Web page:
The Division of Public Health (DPH) is providing updated guidance regarding a potential Hepatitis A exposure at a Buffalo Wild Wings food establishment in Middletown.
New information indicates that potential exposures began earlier at the Middletown restaurant than previously reported, leading to an update of the timeframe.
As part of its ongoing investigation, DPH has also determined that exposure to the Hepatitis A virus may have also occurred at a second Buffalo Wild Wings location in Bear, as well as the Stone Balloon Ale House in Newark.
DPH is taking steps to protect anyone who might have been exposed to the virus. Staff who worked at these food establishments during the indicated timeframes should contact their health care provider to receive post-exposure prophylaxis (PEP), which may include the hepatitisA vaccine or a shot of immune globulin to prevent severe illness.
- Stone Balloon, 115 E. Main St., Newark – Potential exposures began on March 20, 2019 and ended with a cleaning of the facility on April 3, 2019. The timing of the cleaning at this facility was not related to the potential exposures, but would have ended the exposure window.
- Buffalo Wild Wings, 1887 Pulaski Highway, Bear – Potential exposures began on March 21, 2019 and ended with the voluntary closure and cleaning of the facility on April 12, 2019.
- ·Buffalo Wild Wings, 540 W. MainSt., Middletown – New information indicates that potential exposures began earlier than previously reported.Potential exposures began on March 28, 2019 and ended with the voluntary closure and cleaning on April 10, 2019.
Diners who ate at these food establishments during the indicated timeframes, and who fall into a high-risk category should contact their primary health care provider for further risk assessment and guidance. Although the risk of diners contracting Hepatitis A after dining at the establishments is low, post-exposure treatment may be considered for high-risk individuals in these categories:
- People with chronic liver disease, including cirrhosis, Hepatitis B, or Hepatitis C
- People who are immunocompromised
- Women who are pregnant
- Anyone with jaundice or symptoms compatible with Hepatitis A
- People who use drugs (injection or non-injection)
- People experiencing homelessness
- Men who have sex with men
- People who are, or were recently, incarcerated
“We understand that this information may be concerning to individuals who dined or worked at any of the restaurants during this timeframe,” said DPH Medical Director Dr. Rick Hong. “However, we want to stress that the risk of transmission of the virus to those who dined at these restaurant locations is low. Because DPH’s mission is to protect and promote the health of all people in Delaware, we are recommending those who visited these restaurants during the exposure timeframe, contact their health care provider to discuss their individual risk factors.”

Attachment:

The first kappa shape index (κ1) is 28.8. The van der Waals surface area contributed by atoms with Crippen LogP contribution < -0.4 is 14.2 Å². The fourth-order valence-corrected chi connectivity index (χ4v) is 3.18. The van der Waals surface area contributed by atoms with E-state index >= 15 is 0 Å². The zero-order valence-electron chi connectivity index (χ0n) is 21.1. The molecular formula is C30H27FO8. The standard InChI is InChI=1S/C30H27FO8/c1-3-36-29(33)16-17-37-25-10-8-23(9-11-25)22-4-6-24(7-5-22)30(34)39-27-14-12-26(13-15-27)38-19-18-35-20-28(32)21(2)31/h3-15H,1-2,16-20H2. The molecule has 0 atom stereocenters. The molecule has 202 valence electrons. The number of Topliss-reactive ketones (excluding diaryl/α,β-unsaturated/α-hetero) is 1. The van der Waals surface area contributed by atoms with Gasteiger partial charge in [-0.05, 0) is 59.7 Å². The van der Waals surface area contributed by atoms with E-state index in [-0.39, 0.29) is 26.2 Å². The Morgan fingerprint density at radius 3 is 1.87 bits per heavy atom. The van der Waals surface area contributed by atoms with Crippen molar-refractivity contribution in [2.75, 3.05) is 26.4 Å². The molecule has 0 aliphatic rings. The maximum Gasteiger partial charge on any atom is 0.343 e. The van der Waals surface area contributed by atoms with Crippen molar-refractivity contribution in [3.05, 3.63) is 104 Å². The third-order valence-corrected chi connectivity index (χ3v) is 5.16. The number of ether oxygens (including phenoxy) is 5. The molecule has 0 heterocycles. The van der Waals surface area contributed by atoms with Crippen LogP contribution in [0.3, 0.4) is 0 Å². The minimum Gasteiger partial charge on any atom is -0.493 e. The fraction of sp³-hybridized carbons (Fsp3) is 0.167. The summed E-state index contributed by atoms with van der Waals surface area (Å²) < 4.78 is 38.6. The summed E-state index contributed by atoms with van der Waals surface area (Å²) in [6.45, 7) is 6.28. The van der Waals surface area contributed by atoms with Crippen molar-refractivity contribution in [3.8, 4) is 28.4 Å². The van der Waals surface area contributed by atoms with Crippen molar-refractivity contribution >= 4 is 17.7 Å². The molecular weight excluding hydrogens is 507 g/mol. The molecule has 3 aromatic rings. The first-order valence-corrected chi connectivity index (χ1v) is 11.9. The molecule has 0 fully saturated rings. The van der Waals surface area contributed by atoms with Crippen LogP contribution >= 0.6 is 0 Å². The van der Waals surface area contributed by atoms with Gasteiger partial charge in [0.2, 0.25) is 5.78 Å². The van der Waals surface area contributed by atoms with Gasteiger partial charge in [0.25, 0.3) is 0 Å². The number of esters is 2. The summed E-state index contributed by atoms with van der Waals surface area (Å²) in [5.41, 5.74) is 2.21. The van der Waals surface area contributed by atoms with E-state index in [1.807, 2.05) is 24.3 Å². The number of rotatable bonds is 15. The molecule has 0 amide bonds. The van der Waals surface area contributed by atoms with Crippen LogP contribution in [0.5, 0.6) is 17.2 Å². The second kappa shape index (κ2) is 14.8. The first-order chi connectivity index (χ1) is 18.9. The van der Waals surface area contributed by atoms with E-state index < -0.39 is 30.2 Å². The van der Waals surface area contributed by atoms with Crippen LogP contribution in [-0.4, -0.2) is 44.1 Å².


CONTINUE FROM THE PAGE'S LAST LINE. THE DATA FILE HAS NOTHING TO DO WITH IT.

DPH’s Office of Food Protection and Office of Infectious Disease Epidemiology continues to work with restaurant management on the investigation to ensure staff at these locations are aware of the recommendations to receive PEP.
Those with health insurance who have concerns, need a risk assessment, and do not have a primary health care provider should visit a local walk-in medical center (not an emergency room) or call the DPH Office of Infectious Disease Epidemiology at 302-744-4990 or 1-888-295-5156.
If a restaurant staff member or a high-risk individual who dined at the one of the food establishments needs vaccine and is uninsured or underinsured, they should contact one of the following DPH health clinics Monday through Friday at:
- Porter State Service Center, 509 W. 8th St., Wilmington, DE 19801 302-777-2860
- Hudson State Service Center, 501 Ogletown Road, Newark, DE 19711 302-283-7587, option 2
- Kent County Health Unit, River Road, Dover, DE 19901, 302-857-5140
- Sussex County Health Unit, 544. S. Bedford St., Georgetown, DE 19947, 302-515-3220
Hepatitis A is a viral infection of the liver and usually spreads when a person unknowingly ingests the virus from objects, food, or drinks contaminated by small, undetected amounts of stool from an infected person.
The virus can spread when an infected person does not wash his/her hands adequately after using the toilet, prepares food or shares utensils with others while eating, or engages in other behaviors that increase risk of infection. Symptoms may include:
- Loss of appetite
- ·Stomach pain
- Brown-colored urine and light-colored stools
- Yellowing of the skin of eyes
Symptoms can appear up to 15 to 50 days after exposure to the virus. If anyone develops these symptoms, they should stay at home and contact their health care provider immediately. There is no specific treatment for Hepatitis A infection aside from rest, fluids, and good nutrition. Those with Hepatitis A should avoid drugs and alcohol.
Careful hand washing, including under the fingernails, with soap and water, is an important tool to prevent the spread of this disease.
For more information about Hepatitis A, visit www.cdc.gov/hepatitis, https://www.dhss.delaware.gov/dhss/dph/dpc/hepa.html or call the DPH Office of Infectious Disease Epidemiology at 302-744-4990 or 1-888-295-5156.